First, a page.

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The biological basis of sterilization on account of the Mediterranean fruit fly by United States. Bureau of Entomology

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Published in Washington .
Written in English


  • Ceratitis capitata

Book details:

Edition Notes

ContributionsMarlatt, C. L.
The Physical Object
Pagination5 l.
ID Numbers
Open LibraryOL25935053M

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  The Mediterranean fruit fly (medfly), Ceratitis capitata, is a major destructive insect pest due to its broad host range, which includes hundreds of fruits and vegetables. It exhibits a unique ability to invade and adapt to ecological niches throughout tropical and subtropical regions of the world, though medfly infestations have been prevented and controlled by the sterile insect technique Cited by: 1. Introduction. The Mediterranean fruit fly (medfly, Ceratitis capitata Wiedemann) is a globally distributed agricultural pest, infesting over types of cultivated and wild fruits, vegetables and nuts—the widest known host range of any pest fruit fly [].Control methods include the use of baited traps [2,3], insecticides [], biological control [] and the sterile insect technique (SIT) [1 Cited by: Genetic Control of Insect Pests Through Sterile Insect Technique. The sterile insect technique (SIT) is a technique in which a large number of sterilized insects is released to reduce mating between fertile wild counterparts. This technique was reported to successfully eradicate the New World screwworm, the tsetse fly, melon fruit fly, Queensland fruit fly, pink bollworm, etc. Also, compared with classical biological control, SIT is: (1) species-specific, (2) no exotic species are introduced, and (3) because of sterility no new strains of the target pest can become established. Download: Download full-size image; Figure 2. Mediterranean fruit fly mass rearing facility at .

The Mediterranean fruit fly, or medfly, is one of the most economically important agricultural pest insects in the world. It is a true fruit fly (family Tephritidae); this group also contains many. Rhynchophorus ferrugineus (Coleoptera, Curculionidae) is the most threatening pest of palms worldwide. The potential of gamma-irradiated males to spread a pathogenic strain of the entomopathogenic fungus Beauveria bassiana (Ascomycota: Clavicipitaceae) to control this pest was studied. First, the effects of gamma irradiation (15 and 25 Gy) on the mating success and performance of adult males. 41 Sterilisation and Disinfection MICROBIOLOGY MODULE Microbiology Notes Disinfection: Disinfection describes a process that eliminates many or all pathogenic microorganisms, except bacterial spores, on inanimate objects. Cleaning: Cleaning is removal of visible soil (e.g., organic and inorganic material) from objects and surfaces. Times required for sterilization in an autoclave are shorter than those required in a dry oven because moist heat penetrates biological specimens more effectively than does dry heat. True Ethylene oxide gas is used to sterilize medical equipment that might be damaged by exposure to the heat of autoclaving.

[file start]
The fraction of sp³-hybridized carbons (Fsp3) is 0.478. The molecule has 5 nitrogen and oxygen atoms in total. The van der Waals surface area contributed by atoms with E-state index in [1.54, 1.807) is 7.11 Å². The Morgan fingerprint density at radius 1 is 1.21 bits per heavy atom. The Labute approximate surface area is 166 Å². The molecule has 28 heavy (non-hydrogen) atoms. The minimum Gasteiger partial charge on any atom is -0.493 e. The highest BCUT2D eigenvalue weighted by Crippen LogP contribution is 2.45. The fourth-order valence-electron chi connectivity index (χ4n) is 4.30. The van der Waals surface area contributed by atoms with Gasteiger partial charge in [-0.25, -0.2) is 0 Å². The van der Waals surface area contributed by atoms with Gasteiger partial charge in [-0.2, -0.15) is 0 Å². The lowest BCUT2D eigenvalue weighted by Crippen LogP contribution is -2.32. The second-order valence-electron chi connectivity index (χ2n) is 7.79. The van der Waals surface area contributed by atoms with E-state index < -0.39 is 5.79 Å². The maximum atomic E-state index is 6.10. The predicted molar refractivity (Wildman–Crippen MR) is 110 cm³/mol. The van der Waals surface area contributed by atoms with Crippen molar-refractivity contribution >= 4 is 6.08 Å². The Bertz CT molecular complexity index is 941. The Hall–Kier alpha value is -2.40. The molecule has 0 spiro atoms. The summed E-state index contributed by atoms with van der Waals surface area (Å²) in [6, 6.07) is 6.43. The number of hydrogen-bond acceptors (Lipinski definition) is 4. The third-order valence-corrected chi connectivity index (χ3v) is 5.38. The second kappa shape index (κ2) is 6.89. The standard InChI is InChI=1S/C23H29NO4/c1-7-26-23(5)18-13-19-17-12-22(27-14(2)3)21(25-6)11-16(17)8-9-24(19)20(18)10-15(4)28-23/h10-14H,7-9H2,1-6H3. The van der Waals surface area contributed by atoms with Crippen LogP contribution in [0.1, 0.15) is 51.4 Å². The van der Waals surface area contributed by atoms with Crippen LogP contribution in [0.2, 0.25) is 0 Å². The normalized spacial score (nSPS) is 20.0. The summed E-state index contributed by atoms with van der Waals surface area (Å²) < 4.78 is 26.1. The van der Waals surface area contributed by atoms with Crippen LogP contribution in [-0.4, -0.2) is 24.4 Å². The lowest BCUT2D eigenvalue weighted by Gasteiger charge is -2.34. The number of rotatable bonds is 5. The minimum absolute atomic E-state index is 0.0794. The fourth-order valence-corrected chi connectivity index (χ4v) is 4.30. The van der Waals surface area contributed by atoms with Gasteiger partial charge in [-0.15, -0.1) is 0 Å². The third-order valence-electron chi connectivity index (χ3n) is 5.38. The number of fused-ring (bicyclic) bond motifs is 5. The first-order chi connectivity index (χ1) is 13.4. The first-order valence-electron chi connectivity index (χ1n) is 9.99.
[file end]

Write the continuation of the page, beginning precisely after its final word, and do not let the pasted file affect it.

Description. This report is aimed at private sector involvement in the production phase of sterile insects for use in pest control. It is a guideline or tool to support the development of more specific business plans that will need to be prepared on a case by case basis, taking into account the species to be reared and the location of the facility. Question 2: How Are Fruit Fly Leks Defined Operationally? Tephritid workers have adopted two approaches to identify leks in the field (Field et al. ).One defines leks by the distances between signaling males, and typical examples define a lek as 3–6 males within 30 cm of one another each on a separate leaf (Prokopy and Hendrichs ), a group of ≥3 males signaling simultaneously. Hooper, G. H. S. Use of carbon dioxide, nitrogen and cold to immobilize adults of the Mediterranean fruit fly. J. Econ. Ent. Hooper, G. H. S. Competitiveness of gamma-sterilized males of the Mediterranean fruit fly: Effect of irradiating pupal or adult stage and of irradiating pupae in nitrogen. J. Econ. Ent. The Mediterranean fruit fly, Ceratitis capitata (Wiedemann) is a polyphagous insect of great economic importance. Native to Africa, this fly is now distributed worldwide, with established populations in southern Europe, the Mediterranean region, Africa, Australia and some South American countries [].C. capitata was introduced to Hawaii in and considered established by [2, 3].